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A laser is a device that emits light (electromagnetic radiation) through a process of optical amplification based on the stimulated emission of photons. The term “laser” originated as an acronym for Light Amplification by Stimulated Emission of Radiation. The emitted laser light is notable for its high degree of spatial and temporal coherence, unattainable using other technologies.
Spatial coherence typically is expressed through the output being a narrow beam which is diffraction-limited, often a so-called “pencil beam.” Laser beams can be focused to very tiny spots, achieving a very high irradiance. Or they can be launched into a beam of very low divergence in order to concentrate their power at a large distance.
Temporal (or longitudinal) coherence implies a polarized wave at a single frequency whose phase is correlated over a relatively large distance (the coherence length) along the beam. A beam produced by a thermal or other incoherent light source has an instantaneous amplitude and phase which vary randomly with respect to time and position, and thus a very short coherence length.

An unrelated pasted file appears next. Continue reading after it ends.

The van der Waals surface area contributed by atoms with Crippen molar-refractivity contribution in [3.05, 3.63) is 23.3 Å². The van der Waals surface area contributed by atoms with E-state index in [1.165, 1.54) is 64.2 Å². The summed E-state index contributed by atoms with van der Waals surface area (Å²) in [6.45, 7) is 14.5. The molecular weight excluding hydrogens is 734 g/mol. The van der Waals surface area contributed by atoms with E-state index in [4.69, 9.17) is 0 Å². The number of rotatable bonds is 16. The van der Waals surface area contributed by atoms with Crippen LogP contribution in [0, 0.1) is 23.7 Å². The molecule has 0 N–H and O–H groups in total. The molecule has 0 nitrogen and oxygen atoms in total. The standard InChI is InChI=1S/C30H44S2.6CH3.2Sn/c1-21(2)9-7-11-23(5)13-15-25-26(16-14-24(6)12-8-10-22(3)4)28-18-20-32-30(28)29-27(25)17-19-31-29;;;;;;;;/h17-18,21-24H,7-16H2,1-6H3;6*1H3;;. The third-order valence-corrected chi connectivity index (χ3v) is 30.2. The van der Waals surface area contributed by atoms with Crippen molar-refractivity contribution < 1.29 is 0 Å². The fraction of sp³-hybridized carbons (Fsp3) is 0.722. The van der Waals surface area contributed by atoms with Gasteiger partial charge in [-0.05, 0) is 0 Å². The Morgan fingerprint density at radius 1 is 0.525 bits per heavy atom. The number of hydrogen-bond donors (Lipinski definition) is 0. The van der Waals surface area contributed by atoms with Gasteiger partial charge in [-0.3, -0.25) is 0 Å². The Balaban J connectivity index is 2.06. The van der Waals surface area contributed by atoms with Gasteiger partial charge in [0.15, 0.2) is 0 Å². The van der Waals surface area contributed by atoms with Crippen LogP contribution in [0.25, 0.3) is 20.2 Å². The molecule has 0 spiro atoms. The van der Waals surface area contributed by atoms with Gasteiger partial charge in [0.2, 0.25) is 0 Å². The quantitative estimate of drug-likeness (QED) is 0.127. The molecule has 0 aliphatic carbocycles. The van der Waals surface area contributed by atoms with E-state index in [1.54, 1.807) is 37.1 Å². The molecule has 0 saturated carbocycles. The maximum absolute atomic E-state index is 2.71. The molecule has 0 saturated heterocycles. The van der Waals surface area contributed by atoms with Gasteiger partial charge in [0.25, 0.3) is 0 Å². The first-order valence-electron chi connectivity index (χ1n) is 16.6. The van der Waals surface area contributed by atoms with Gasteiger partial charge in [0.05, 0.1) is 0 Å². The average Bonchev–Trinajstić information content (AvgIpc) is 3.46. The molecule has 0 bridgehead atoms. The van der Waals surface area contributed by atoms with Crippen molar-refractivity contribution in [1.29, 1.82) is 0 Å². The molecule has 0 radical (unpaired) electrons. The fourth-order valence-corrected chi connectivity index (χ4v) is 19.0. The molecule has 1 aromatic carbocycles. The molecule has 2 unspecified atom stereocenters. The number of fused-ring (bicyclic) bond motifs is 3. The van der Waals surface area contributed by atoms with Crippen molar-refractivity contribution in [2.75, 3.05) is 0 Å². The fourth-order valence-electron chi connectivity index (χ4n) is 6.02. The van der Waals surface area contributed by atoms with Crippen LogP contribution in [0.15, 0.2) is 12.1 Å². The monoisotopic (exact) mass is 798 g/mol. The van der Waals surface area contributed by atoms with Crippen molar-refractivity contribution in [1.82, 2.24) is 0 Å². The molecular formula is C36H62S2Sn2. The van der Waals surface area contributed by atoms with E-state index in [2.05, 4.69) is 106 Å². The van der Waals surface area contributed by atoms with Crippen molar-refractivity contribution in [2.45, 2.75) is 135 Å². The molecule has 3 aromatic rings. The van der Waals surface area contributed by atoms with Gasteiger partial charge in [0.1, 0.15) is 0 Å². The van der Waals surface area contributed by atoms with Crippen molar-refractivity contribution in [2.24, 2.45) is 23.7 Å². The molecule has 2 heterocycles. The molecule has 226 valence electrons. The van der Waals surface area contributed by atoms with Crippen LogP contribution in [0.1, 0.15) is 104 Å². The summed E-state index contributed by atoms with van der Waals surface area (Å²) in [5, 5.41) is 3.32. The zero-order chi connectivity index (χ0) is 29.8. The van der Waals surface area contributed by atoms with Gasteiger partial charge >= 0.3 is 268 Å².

Most so-called “single wavelength” lasers actually produce radiation in several modes having slightly different frequencies (wavelengths), often not in a single polarization. And although temporal coherence implies monochromaticity, there are even lasers that emit a broad spectrum of light, or emit different wavelengths of light simultaneously. There are some lasers which are not single spatial mode and consequently their light beams diverge more than required by the diffraction limit. However all such devices are classified as “lasers” based on their method of producing that light: stimulated emission. Lasers are employed in applications where light of the required spatial or temporal coherence could not be produced using simpler technologies.